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Charge your APIs Volume 3: Optimizing API Testing with Contract Testing

24.5.2023 | 5 minutes of reading time

API testing is a crucial part of the development process that ensures the functionality, reliability, and performance of the API. Testing helps to identify and resolve errors early on, which translates into reduced development costs and improved customer satisfaction. In "Charge your APIs Volume 3 - API Testing," we'll explore contract testing and tools that can help you validate your API and ensure it meets the requirements of your customers. Whether you're new to API testing or an experienced developer, this guide provides valuable insights and practical tips to help you optimise your testing process and create high-quality APIs that deliver optimal performance and user experience.

Introducing Contract Testing

Contract testing is a relatively new strategy in API testing, but it has gained popularity in recent years due to its ability to ensure API functionality and mitigate risks early on in the development process. Unlike other API testing strategies, contract testing focuses on testing the API contracts or agreements between the client and server instead of testing the application's functionality.

Contract testing involves creating and maintaining a contract that defines the expected behaviour of the API. This contract describes what endpoints should be available, what parameters should be accepted, and what responses should be returned. Once the contract is defined, contract testing tools can verify whether the API meets the requirements of the contract.

Compared to other API testing strategies, such as functional testing and integration testing, contract testing is faster and easier to implement. It ensures that the API's contract is met, which is an essential aspect of API testing. Contract testing tools also provide developers with valuable feedback that can help them quickly identify and resolve any issues that arise.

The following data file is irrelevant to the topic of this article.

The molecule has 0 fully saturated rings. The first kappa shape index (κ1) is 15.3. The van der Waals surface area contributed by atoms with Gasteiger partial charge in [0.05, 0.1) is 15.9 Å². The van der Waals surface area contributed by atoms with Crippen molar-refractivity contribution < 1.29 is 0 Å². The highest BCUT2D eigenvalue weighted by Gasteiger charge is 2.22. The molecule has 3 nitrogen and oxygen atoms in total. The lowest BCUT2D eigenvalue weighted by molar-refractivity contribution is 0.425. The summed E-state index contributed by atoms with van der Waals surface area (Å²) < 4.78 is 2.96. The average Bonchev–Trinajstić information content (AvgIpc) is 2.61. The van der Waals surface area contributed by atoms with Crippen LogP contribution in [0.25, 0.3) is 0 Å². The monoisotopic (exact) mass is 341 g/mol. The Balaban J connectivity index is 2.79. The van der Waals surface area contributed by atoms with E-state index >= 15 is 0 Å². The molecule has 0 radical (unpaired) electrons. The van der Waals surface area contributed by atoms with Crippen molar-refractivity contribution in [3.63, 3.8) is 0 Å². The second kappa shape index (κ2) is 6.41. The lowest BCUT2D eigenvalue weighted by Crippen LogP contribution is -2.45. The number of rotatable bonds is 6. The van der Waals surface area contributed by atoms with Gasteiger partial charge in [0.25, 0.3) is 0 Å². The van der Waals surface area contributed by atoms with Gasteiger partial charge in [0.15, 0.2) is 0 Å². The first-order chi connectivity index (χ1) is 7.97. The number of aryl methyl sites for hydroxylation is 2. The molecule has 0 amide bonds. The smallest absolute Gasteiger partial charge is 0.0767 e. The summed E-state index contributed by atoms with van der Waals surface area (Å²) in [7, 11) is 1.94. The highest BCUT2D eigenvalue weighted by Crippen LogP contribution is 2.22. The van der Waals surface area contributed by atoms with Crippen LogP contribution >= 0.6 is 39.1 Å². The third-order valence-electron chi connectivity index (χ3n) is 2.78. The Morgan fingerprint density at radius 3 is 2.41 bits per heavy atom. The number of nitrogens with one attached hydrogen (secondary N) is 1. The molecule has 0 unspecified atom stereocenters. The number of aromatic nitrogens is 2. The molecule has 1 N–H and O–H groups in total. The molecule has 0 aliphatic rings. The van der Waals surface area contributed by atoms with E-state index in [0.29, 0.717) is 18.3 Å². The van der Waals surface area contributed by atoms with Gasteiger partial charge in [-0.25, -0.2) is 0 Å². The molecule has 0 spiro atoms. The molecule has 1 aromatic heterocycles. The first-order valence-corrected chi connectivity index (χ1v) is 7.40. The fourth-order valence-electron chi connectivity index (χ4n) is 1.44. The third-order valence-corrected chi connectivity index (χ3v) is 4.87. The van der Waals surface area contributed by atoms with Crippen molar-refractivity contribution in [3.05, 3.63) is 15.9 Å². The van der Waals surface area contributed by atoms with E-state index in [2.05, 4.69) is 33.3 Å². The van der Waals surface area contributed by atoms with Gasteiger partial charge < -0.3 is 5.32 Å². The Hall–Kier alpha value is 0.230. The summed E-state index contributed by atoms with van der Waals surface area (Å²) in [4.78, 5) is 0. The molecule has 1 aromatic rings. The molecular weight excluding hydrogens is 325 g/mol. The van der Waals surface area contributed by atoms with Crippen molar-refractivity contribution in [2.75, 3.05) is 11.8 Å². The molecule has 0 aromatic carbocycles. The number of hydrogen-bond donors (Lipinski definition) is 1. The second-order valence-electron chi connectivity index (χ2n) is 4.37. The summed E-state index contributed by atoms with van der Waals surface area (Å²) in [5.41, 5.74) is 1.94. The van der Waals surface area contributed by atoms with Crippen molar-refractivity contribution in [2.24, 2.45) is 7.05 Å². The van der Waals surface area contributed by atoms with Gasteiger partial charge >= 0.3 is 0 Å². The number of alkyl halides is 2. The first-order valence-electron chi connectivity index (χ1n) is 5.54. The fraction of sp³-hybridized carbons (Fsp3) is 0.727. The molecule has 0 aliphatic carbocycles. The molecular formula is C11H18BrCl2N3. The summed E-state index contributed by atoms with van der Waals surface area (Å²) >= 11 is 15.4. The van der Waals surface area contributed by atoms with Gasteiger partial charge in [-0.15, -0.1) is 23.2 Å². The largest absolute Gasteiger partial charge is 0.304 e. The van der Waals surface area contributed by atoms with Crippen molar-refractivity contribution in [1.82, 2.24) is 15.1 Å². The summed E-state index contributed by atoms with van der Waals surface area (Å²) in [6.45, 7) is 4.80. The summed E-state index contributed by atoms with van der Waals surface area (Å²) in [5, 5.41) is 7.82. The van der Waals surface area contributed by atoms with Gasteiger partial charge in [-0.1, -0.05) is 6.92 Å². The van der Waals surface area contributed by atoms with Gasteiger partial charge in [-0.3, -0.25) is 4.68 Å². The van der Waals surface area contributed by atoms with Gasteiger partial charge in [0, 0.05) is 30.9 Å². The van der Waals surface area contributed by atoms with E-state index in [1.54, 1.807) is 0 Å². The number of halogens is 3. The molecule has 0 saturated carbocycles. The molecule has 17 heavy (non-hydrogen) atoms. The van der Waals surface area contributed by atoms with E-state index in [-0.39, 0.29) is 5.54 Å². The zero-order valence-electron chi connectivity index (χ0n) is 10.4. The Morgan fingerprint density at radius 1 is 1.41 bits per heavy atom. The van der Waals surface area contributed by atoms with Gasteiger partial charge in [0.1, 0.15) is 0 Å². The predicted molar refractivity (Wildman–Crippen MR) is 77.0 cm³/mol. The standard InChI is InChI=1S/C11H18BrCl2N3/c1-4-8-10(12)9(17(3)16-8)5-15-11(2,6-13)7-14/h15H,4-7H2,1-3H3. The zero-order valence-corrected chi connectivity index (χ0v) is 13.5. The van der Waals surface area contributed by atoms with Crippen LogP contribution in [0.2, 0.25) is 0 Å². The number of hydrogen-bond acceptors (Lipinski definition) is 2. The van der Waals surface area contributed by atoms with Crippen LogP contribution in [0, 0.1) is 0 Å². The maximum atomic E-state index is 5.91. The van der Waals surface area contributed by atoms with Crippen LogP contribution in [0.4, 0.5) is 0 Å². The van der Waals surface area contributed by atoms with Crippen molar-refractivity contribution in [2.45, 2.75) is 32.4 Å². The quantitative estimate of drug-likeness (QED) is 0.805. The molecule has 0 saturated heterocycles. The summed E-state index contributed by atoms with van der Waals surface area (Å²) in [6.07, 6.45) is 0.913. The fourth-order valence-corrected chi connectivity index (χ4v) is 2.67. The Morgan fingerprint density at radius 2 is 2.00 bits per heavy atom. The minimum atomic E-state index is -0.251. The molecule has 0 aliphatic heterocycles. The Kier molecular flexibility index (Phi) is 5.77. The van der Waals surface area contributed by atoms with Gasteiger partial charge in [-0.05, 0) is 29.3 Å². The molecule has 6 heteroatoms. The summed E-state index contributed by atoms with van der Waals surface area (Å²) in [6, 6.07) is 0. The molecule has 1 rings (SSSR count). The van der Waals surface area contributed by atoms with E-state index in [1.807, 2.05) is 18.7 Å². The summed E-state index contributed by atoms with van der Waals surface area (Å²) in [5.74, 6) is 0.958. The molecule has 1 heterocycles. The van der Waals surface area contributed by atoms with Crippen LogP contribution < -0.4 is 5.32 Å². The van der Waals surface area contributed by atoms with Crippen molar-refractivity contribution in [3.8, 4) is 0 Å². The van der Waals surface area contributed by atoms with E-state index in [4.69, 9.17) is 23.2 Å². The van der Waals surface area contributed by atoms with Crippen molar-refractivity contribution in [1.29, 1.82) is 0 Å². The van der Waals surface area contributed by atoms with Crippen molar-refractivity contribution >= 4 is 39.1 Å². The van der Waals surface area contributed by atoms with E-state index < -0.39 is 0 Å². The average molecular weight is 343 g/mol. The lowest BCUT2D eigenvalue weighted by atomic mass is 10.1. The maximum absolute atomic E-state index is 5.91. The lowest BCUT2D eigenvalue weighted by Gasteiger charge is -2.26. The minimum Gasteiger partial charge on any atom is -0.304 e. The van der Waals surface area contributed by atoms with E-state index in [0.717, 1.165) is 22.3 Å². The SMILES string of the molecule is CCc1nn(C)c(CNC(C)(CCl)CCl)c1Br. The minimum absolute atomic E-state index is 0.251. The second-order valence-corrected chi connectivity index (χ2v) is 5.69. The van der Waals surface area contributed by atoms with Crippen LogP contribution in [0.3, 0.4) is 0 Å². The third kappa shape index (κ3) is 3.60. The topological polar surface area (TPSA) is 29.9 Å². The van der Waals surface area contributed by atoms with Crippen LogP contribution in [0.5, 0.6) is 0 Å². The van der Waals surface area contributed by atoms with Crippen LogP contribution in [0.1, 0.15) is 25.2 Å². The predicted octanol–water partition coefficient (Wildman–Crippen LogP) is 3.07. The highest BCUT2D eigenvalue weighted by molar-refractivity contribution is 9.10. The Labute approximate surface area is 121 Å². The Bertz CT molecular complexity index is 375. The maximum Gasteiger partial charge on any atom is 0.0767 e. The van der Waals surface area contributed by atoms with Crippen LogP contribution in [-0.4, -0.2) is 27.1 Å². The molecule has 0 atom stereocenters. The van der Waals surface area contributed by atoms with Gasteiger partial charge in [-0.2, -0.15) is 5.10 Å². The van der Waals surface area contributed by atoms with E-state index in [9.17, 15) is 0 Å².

While contract testing is an excellent addition to your API testing strategy, it's not a replacement for functional and integration testing. These testing strategies complement each other, and using them together can provide a comprehensive testing process that ensures the functionality, reliability, and performance of your API.

Testing of Spectral Rulesets

After the short introduction, let's take a look at contract testing in practice. But first, let's take a look at the guidelines and rulesets from last week. In the process described, we write the rulesets on the basis of the guidelines. But so far we have not had the opportunity to put the rulesets under test. Phil Sturgeon already provides a good solution for this based on Jest. You can find the link in the reference below.

Technology overview

Now we continue with contract testing. The term Consumer Driven Contract Tests is often found in the literature. It is precisely this consumer-driven approach that I see as a problem, since compliance with a contract should not be viewed solely from the consumer's point of view. Instead, in terms of product thinking, it must be seen as the most important feature of an API from the producer's point of view. A contract is based on trust.

Nothing should have the effect of compromising this trust. Because of this, an API provider must ensure that this does not happen if there is a small adjustment that can lead to a change.

When we look at tools, we are doing this from the perspective of a provider. Here is an overview of tools that might be useful.

  • Pact
  • Rest Assured
  • Karate
  • Schemathesis
  • Portman
  • Specmatic